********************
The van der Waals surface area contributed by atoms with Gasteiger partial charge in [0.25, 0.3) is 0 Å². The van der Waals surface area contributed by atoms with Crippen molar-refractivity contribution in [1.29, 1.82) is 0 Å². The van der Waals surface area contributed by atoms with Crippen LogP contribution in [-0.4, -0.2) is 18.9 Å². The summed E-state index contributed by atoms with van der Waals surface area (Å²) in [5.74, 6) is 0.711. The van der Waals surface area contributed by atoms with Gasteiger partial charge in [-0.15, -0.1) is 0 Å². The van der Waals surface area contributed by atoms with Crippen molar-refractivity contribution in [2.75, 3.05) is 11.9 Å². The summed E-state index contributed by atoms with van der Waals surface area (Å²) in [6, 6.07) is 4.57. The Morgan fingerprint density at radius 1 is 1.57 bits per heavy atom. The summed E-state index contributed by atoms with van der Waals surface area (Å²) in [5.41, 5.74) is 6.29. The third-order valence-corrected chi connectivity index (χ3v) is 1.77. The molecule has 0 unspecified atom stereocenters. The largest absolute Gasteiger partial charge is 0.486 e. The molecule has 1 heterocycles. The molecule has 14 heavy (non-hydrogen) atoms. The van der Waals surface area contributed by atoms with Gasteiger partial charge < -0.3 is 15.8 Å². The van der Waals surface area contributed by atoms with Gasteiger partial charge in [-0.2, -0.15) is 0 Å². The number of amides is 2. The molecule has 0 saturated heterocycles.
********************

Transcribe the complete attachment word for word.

The van der Waals surface area contributed by atoms with Gasteiger partial charge in [0.25, 0.3) is 0 Å². The van der Waals surface area contributed by atoms with Crippen molar-refractivity contribution in [1.29, 1.82) is 0 Å². The van der Waals surface area contributed by atoms with Crippen LogP contribution in [-0.4, -0.2) is 18.9 Å². The summed E-state index contributed by atoms with van der Waals surface area (Å²) in [5.74, 6) is 0.711. The van der Waals surface area contributed by atoms with Gasteiger partial charge in [-0.15, -0.1) is 0 Å². The van der Waals surface area contributed by atoms with Crippen molar-refractivity contribution in [2.75, 3.05) is 11.9 Å². The summed E-state index contributed by atoms with van der Waals surface area (Å²) in [6, 6.07) is 4.57. The Morgan fingerprint density at radius 1 is 1.57 bits per heavy atom. The summed E-state index contributed by atoms with van der Waals surface area (Å²) in [5.41, 5.74) is 6.29. The third-order valence-corrected chi connectivity index (χ3v) is 1.77. The molecule has 0 unspecified atom stereocenters. The largest absolute Gasteiger partial charge is 0.486 e. The molecule has 1 heterocycles. The molecule has 14 heavy (non-hydrogen) atoms. The van der Waals surface area contributed by atoms with Gasteiger partial charge < -0.3 is 15.8 Å². The van der Waals surface area contributed by atoms with Gasteiger partial charge in [-0.2, -0.15) is 0 Å². The number of amides is 2. The molecule has 0 saturated heterocycles.